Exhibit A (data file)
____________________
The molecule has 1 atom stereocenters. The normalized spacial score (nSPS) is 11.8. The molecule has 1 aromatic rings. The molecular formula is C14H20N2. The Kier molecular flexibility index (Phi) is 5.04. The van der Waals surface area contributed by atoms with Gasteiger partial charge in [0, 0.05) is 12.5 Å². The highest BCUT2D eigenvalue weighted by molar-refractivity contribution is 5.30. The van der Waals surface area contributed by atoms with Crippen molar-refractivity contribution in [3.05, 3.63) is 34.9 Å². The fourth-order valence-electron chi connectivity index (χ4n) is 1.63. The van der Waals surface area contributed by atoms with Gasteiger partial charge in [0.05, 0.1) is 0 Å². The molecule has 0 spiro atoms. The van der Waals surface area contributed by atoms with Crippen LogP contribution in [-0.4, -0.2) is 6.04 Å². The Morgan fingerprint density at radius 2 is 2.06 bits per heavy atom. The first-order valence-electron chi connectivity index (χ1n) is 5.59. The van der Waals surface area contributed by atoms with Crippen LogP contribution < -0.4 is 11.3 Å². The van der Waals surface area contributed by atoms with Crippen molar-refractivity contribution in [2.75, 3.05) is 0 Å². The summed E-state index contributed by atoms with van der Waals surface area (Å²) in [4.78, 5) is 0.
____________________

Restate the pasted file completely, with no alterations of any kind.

The molecule has 1 atom stereocenters. The normalized spacial score (nSPS) is 11.8. The molecule has 1 aromatic rings. The molecular formula is C14H20N2. The Kier molecular flexibility index (Phi) is 5.04. The van der Waals surface area contributed by atoms with Gasteiger partial charge in [0, 0.05) is 12.5 Å². The highest BCUT2D eigenvalue weighted by molar-refractivity contribution is 5.30. The van der Waals surface area contributed by atoms with Crippen molar-refractivity contribution in [3.05, 3.63) is 34.9 Å². The fourth-order valence-electron chi connectivity index (χ4n) is 1.63. The van der Waals surface area contributed by atoms with Gasteiger partial charge in [0.05, 0.1) is 0 Å². The molecule has 0 spiro atoms. The van der Waals surface area contributed by atoms with Crippen LogP contribution in [-0.4, -0.2) is 6.04 Å². The Morgan fingerprint density at radius 2 is 2.06 bits per heavy atom. The first-order valence-electron chi connectivity index (χ1n) is 5.59. The van der Waals surface area contributed by atoms with Crippen LogP contribution < -0.4 is 11.3 Å². The van der Waals surface area contributed by atoms with Crippen molar-refractivity contribution in [2.75, 3.05) is 0 Å². The summed E-state index contributed by atoms with van der Waals surface area (Å²) in [4.78, 5) is 0.